So much to take in……
I traveled to Asheboro, North Carolina this past weekend to attend the 25th North Carolina Pottery Conference put on by the Randolph County Arts Council under the incredible leader, Dwight Holland. This is an annual event that occurs in March and always in Asheboro, right outside Seagrove.
The conference included six demonstrators and four slide lecturers.
Three of the demonstrators are considered to be America’s great potters and they each invited a new, up-and-coming ‘great potter’. Jack Troy invited Jake Johnson, Cynthia Bringle invited Ronan Peterson, and John Glick invited Martha Grover. It was great to see such a variety of styles and hear varied life stories about a life in pots.
Confession time: I never really thought much about John Glick’s work. I just saw it as cone 10 reduction pots. Somewhat boring, really. After seeing it up close, how it is made and meeting the man, I have come to respect and like his work. Really…. I needed to know what was so special and now I know. Not only is John a giving, likable presenter, his work is full of layers like some great abstract expressionist paintings. And you know what… until I took a modern art history class, I didn’t quite get the abstract painting thing. Now I love it.
Another ‘American Potter Great’ that I have ignored until now is Jack Troy. I guess I never thought to look him up. He is not just a potter but a poet – and he read and recited poetry throughout the presentation. His pottery is like poetry – using deep seeded technique to create inspired, intuitive art. Think of that, John Glick’s work is inspired and intuitive. It may be that I need to work another 25 or more years to get to that point in my work….. Anyway, I LOVED Jack’s tea bowls!!!
Of the younger potters, I was impressed by Martha’s ability to share her work with an audience. Her personality is fabulous for the stage and her work is so interesting that I got alot out of watching her work. The TRUE TAKE-AWAY from the conference for me was her lided vessels…. she throws a bottomless pot with a flange, measures for the lid and throws the lid bottomless. Then both will oval and fit. DUH! Throw the lid without a bottom (top). Why hadn’t I ever thought of that!!!!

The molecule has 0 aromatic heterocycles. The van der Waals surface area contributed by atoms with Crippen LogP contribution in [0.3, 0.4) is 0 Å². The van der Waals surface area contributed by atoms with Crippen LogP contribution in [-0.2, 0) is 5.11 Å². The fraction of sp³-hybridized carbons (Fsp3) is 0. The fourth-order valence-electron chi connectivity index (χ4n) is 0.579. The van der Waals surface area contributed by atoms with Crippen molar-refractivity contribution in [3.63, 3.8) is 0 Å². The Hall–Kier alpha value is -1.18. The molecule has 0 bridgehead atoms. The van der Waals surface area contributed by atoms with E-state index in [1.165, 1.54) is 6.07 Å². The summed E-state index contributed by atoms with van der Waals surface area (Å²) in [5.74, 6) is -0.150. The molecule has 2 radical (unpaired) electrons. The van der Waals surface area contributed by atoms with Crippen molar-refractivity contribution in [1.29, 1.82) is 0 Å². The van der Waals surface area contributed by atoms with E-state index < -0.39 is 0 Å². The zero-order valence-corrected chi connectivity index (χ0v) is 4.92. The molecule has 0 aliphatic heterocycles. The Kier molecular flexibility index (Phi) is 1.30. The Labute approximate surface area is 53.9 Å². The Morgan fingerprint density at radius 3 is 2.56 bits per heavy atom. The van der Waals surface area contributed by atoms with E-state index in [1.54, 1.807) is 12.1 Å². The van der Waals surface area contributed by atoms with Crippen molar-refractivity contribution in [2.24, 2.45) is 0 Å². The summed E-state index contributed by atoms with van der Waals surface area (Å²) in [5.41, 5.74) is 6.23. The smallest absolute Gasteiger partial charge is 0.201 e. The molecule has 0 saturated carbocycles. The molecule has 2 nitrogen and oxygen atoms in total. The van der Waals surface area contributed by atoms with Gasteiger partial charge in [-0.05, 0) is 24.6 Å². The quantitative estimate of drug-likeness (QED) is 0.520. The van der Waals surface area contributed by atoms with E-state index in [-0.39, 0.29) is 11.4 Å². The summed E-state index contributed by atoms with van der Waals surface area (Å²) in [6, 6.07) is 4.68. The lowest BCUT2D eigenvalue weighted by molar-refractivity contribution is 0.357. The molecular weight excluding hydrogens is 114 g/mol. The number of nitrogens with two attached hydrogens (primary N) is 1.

There were so many highlights to this conference, just chuck full of information, entertainment, good company, etc. I could go on and on but I will spare you the details.
I do have to put in a plug for the fabulous slide lectures, though.
One of the reasons I attended the conference was to see Walter Ostrom speak. I have always liked his work and now I love his lectures! He is a hoot!!! He is an incredible historian, particularly when it comes to the tin-glazed pottery (majolica or maiolica) process which I love. He is also an incredible landscape designer/gardener. He lectured on the history of tin-glazed pottery. The images he showed were lovely and the stories were entertaining and informative.
Sunday morning there were three lectures; all of which were full of important history of pottery – Bob Armfield spoke about the Auman family and their work to put Seagrove back on the map as a pottery destination; Mark Hewitt spoke of his pottery history (it goes back generations in England- who knew); and Louise Cort from the Freer and Sackler Galleries of the Smithsonian spoke of pottery collectors in Vietnam, Japan and America. This was a great take on the traditional historical slide lecture; focusing on how the tea ceremony in Japan created pottery aficionados, rice beer in Vietnam brought about international pottery treasuries and … oh – I forgot the American take. Ooops….
The conference kept me up nights and I am still recovering. The amount of information I got will still bubble in my brain for months. I especially enjoyed my conversation with John Glick about critiques (especially of my own work) and of growth.
I need to thank Dwight Holland for his work in organizing this annual event, and John Glick for giving me his ear and wisdom.
Thanks for reading my short post. I could’ve gone on and on….
Be sure to check out all the artists listed here – and make plans to attend next year’s North Carolina Pottery Conference! It is a great experience!